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Temporomandibular disorders (TMDs) are a group of more than 30 conditions that cause pain and dysfunction in the jaw joint and muscles that control jaw movement. “TMDs” refers to the disorders, and “TMJ” refers only to the temporomandibular joint itself. People have two TMJs; one on each side of the jaw. You can feel them by placing your fingers in front of your ears and opening your mouth.

Diagnosing a TMJ disorder is more about identifying what it’s not than pinpointing what is actually wrong. Other dental problems such as a toothache are easily identified and treated, but TMJ diagnosis is trickier than that. It often comes down to the descriptors patients use during their dental exam and appointment along with examining the face and jaw. X-rays and bite impressions can also be useful in diagnosing TMJ disorders.

Many TMDs last only a short time and go away on their own. However, in some cases they can become chronic, or long lasting. In addition, TMDs can occur alone or at the same time as other medical conditions such as headaches, back pain, sleep problems, fibromyalgia, and irritable bowel syndrome. A recent study found that about 11-12 million adults in the United States had pain in the region of the temporomandibular joint. Temporomandibular disorders are twice as common in women than in men, especially in women between 35 and 44 years old.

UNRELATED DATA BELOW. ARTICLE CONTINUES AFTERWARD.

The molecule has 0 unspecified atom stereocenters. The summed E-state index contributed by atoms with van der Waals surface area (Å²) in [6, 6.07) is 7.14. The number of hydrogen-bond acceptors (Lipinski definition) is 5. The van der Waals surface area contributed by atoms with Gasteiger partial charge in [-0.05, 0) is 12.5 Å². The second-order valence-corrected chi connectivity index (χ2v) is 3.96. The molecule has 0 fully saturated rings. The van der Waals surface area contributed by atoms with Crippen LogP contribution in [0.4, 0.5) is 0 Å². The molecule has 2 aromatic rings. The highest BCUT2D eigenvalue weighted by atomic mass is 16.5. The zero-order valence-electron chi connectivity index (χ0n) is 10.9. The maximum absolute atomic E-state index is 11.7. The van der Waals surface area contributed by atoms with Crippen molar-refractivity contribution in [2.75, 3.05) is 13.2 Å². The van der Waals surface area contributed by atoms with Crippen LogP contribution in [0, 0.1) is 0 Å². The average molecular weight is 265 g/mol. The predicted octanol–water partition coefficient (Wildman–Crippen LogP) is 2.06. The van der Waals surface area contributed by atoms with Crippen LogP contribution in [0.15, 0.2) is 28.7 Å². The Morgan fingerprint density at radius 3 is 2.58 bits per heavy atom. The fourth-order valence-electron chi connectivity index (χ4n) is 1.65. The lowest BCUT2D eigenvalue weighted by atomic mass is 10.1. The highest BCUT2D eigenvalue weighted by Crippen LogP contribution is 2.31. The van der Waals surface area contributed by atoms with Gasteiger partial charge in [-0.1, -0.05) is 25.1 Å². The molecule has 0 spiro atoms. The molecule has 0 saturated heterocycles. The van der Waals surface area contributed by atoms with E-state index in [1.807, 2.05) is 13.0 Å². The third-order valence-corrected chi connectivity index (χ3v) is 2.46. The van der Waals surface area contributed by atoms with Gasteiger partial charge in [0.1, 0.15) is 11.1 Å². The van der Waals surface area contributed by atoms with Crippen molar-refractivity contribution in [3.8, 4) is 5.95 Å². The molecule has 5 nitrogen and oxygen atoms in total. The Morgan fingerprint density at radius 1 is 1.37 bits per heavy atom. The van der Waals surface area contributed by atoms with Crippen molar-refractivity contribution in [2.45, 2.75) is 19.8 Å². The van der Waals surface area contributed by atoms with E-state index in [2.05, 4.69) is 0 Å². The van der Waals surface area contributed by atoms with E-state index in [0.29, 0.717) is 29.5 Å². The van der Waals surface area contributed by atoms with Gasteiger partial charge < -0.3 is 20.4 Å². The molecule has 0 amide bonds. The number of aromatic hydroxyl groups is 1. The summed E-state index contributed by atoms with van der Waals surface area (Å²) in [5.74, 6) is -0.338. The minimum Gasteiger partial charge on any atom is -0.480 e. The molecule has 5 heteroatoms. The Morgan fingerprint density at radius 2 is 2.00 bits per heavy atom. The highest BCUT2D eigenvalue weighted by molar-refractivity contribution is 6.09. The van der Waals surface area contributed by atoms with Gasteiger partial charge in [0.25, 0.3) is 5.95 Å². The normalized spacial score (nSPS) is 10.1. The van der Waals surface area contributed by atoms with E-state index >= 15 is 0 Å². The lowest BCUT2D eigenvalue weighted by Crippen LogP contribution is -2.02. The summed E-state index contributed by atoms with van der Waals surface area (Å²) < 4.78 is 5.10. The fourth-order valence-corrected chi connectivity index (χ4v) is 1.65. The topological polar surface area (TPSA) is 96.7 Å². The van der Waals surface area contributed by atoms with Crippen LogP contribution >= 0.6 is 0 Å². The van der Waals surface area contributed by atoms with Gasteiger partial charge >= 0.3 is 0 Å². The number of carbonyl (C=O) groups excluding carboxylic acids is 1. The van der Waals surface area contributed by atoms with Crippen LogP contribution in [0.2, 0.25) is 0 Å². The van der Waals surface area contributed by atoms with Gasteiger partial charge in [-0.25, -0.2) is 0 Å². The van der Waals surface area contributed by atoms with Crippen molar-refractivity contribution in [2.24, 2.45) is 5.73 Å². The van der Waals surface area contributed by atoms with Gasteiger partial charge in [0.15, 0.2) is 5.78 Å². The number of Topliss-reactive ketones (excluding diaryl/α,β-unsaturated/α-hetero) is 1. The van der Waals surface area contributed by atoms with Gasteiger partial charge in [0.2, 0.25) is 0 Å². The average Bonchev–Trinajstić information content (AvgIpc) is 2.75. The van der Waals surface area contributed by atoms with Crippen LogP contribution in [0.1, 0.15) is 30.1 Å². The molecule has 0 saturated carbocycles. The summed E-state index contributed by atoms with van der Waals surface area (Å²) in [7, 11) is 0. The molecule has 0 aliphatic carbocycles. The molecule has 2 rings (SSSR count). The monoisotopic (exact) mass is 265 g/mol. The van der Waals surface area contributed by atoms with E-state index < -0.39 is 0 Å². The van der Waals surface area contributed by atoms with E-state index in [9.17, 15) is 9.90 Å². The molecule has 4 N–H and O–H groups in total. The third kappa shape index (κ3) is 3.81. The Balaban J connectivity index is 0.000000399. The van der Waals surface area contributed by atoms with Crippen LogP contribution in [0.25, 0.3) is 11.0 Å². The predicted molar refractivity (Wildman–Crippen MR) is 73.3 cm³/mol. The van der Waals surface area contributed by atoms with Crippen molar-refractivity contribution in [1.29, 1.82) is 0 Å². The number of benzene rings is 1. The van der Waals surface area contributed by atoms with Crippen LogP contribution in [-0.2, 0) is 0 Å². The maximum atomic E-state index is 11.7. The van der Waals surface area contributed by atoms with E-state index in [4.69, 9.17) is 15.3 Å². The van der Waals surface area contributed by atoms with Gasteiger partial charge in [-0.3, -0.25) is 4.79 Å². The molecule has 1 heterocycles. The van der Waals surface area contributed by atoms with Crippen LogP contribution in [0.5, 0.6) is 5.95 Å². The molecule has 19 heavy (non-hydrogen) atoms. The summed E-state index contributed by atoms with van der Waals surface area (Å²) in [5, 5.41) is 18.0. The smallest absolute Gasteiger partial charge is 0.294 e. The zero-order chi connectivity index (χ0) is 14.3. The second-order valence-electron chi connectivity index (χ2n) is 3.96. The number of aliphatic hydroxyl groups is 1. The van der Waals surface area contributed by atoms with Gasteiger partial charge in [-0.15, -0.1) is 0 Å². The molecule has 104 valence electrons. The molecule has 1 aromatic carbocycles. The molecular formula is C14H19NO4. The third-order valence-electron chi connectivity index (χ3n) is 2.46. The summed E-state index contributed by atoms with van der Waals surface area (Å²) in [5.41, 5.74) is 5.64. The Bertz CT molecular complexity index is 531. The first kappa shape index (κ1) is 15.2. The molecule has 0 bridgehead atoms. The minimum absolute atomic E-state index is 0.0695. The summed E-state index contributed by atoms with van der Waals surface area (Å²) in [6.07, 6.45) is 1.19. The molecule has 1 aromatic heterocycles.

Dr. Nojan Bakhtiari is a board-certified TMJ and Oral Facial Pain specialist. He focuses his practice on TMJ disorders, oral pain, facial pain and associated headaches. He treats patients in New York City. His practive is convenintly located in midtown Manhattan by Grand Central Terminal and Bryant Park.

Dr. Nojan shares his in-depth knowledge of TMJ and facial pain as professor at Columbia University and Columbia University’s Medical Center. He is one of very few diplomates of the American Board of Orofacial Pain and a Fellow of the American Academy of Orofacial Pain.

As an expert in the field, he has been invited to lecture at New York University, New York-Presbyterian Brooklyn Methodist Hospital, New York State Dental Association, and numerous dental societies and conferences.

Dr. Nojan was in charge of the Orofacial Pain and TMJ Disorders service at Yale-New Haven from 2015-2020. He is a past professor of Orofacial Pain & TMJ at the University of Connecticut School of Dental Medicine, where he led the clinical service and academic curricula for the entire university and residency programs.